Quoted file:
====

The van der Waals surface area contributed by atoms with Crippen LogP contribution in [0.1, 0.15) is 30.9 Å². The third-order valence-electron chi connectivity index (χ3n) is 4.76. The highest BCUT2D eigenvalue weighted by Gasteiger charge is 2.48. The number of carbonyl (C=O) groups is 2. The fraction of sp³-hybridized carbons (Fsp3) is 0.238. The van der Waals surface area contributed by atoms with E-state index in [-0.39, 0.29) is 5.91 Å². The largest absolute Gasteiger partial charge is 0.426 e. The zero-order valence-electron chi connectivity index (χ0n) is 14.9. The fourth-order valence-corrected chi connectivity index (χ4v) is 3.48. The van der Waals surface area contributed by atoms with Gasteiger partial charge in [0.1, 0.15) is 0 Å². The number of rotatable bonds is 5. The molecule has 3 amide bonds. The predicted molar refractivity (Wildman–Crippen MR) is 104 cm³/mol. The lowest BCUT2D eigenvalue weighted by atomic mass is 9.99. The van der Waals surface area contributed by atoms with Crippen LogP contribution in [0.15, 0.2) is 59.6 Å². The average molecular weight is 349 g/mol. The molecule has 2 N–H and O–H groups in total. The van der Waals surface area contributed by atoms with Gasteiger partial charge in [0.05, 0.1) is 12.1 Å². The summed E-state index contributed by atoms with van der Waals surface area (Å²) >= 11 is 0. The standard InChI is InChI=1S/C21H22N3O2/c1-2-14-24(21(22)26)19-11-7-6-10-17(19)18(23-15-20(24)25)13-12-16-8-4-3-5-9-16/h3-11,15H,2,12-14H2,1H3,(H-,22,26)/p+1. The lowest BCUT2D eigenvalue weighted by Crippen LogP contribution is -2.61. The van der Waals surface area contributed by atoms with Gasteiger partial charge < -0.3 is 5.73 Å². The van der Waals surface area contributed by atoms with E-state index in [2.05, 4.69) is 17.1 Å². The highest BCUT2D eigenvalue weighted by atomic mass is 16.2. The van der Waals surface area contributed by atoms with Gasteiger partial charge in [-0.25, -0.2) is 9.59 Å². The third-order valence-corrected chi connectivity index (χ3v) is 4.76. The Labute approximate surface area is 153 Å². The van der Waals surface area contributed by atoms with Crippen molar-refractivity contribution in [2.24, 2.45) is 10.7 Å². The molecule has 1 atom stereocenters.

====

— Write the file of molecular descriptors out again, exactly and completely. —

The van der Waals surface area contributed by atoms with Crippen LogP contribution in [0.1, 0.15) is 30.9 Å². The third-order valence-electron chi connectivity index (χ3n) is 4.76. The highest BCUT2D eigenvalue weighted by Gasteiger charge is 2.48. The number of carbonyl (C=O) groups is 2. The fraction of sp³-hybridized carbons (Fsp3) is 0.238. The van der Waals surface area contributed by atoms with E-state index in [-0.39, 0.29) is 5.91 Å². The largest absolute Gasteiger partial charge is 0.426 e. The zero-order valence-electron chi connectivity index (χ0n) is 14.9. The fourth-order valence-corrected chi connectivity index (χ4v) is 3.48. The van der Waals surface area contributed by atoms with Gasteiger partial charge in [0.1, 0.15) is 0 Å². The number of rotatable bonds is 5. The molecule has 3 amide bonds. The predicted molar refractivity (Wildman–Crippen MR) is 104 cm³/mol. The lowest BCUT2D eigenvalue weighted by atomic mass is 9.99. The van der Waals surface area contributed by atoms with Crippen LogP contribution in [0.15, 0.2) is 59.6 Å². The average molecular weight is 349 g/mol. The molecule has 2 N–H and O–H groups in total. The van der Waals surface area contributed by atoms with Gasteiger partial charge in [0.05, 0.1) is 12.1 Å². The summed E-state index contributed by atoms with van der Waals surface area (Å²) >= 11 is 0. The standard InChI is InChI=1S/C21H22N3O2/c1-2-14-24(21(22)26)19-11-7-6-10-17(19)18(23-15-20(24)25)13-12-16-8-4-3-5-9-16/h3-11,15H,2,12-14H2,1H3,(H-,22,26)/p+1. The lowest BCUT2D eigenvalue weighted by Crippen LogP contribution is -2.61. The van der Waals surface area contributed by atoms with Gasteiger partial charge < -0.3 is 5.73 Å². The van der Waals surface area contributed by atoms with E-state index in [2.05, 4.69) is 17.1 Å². The highest BCUT2D eigenvalue weighted by atomic mass is 16.2. The van der Waals surface area contributed by atoms with Gasteiger partial charge in [-0.25, -0.2) is 9.59 Å². The third-order valence-corrected chi connectivity index (χ3v) is 4.76. The Labute approximate surface area is 153 Å². The van der Waals surface area contributed by atoms with Crippen molar-refractivity contribution in [2.24, 2.45) is 10.7 Å². The molecule has 1 atom stereocenters.